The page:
I’ve been experimenting with spectral editing to get rid of guitar squeaks, cuz my most recent project got good feedback, except for some pretty nasty squeaks on my strings. I know the best way of fixing it, obviously, is to re-record the guitar parts. But I wanted to know how to do this.
Mike posted a link to a tutorial by Mitch Gallagher at Sweetwater and another by iZotope. I don’t have RX. I tried the Sweetwater stuff, but it wasn’t very effective (mainly automated EQ and volume envelopes). Also tried de-essing as well as multiband compression. Wasnt’ getting great results.
Finally, I started messing around with spectral editing, and must say it’s pretty impressive.
Just thought I’d share the results. I’m posting three clips (3–5 seconds or so), with before and after spectral editing. For how loud the squeaks were, I’m pleased. It does dull the crispness of the guitar a touch, but only for the duration of the squeak. REAPER allows you to fade in and out temporally, as well as at the high or low end of the frequency distribution. In the mix, I don’t think it stands out that much, but I welcome your thoughts.
I am using REAPER with it’s own built-in spectral editing. Please tell me what you think.
Gets the job done though, I must say, in some cases (clip 1 & 3 in particular) the squeaks have been reduced to insectoid sounds rather than eliminated. Bottom line: always record a better performance, choosing strings, mics and placement carefully to minimize the noise in the first place. When you do have a golden performance that can’t be topped, I’d be very spare in any “repairs,” and just let the performance shine through.
I havent listened to the clips, but I’ve used Reaper’s spectral editing for this exact same thing. It’s kind of a pain but pretty effective for taking really obnoxious squeaks and bringing them down to a level where they dont really matter. Sure, Idealy it would be better if the original recording had no squeaks to fix, but if they are there and sticking out to much spectral editing is pretty nice to have.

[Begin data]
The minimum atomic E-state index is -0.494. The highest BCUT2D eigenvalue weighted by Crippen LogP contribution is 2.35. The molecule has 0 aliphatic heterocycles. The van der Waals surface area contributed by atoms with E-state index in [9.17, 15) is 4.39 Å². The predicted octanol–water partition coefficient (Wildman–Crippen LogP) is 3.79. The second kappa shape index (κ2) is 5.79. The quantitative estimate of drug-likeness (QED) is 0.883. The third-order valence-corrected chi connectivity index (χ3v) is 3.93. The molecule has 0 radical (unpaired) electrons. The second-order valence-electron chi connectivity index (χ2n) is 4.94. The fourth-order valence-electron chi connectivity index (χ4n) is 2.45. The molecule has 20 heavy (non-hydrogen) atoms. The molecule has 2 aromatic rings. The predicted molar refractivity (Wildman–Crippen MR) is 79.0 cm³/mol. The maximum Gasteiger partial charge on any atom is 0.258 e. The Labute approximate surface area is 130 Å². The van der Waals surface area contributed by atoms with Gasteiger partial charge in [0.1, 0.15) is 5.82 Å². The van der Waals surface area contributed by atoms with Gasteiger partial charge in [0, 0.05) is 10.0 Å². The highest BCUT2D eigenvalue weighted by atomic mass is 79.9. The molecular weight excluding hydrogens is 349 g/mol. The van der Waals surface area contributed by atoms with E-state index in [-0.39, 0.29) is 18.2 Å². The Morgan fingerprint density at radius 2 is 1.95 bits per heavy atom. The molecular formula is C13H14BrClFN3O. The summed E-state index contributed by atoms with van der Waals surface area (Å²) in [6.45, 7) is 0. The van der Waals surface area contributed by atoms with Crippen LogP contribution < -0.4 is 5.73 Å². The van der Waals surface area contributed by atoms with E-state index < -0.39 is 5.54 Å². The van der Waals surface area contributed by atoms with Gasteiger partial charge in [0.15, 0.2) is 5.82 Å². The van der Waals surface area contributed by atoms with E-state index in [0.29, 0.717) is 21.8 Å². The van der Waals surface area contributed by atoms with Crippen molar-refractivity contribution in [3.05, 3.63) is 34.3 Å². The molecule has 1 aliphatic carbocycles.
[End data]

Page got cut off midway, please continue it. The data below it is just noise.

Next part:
The editing improved it a little, but I don’t think it was all that bad in the first place. As long as the squeaks don’t overpower the performance I’d just leave it in as a natural artifact. Listeners generally think it is cool to hear that kind of stuff, engineers stress over sterilizing the performance sometimes.
Thanks, AJ and Bob. That’s helpful. I honestly didn’t give it a second thought either, when I posted, but a few people did comment on how loud the squeaks were. Then, after my attention is drawn to it, I really noticed it. I appreciate the reminder to not be too compulsive about it.
Still, that spectral editing was pretty cool, huh? It was so much more effective than de-essing. Will be a helpful tool for me in the future for similar “clean up” tasks.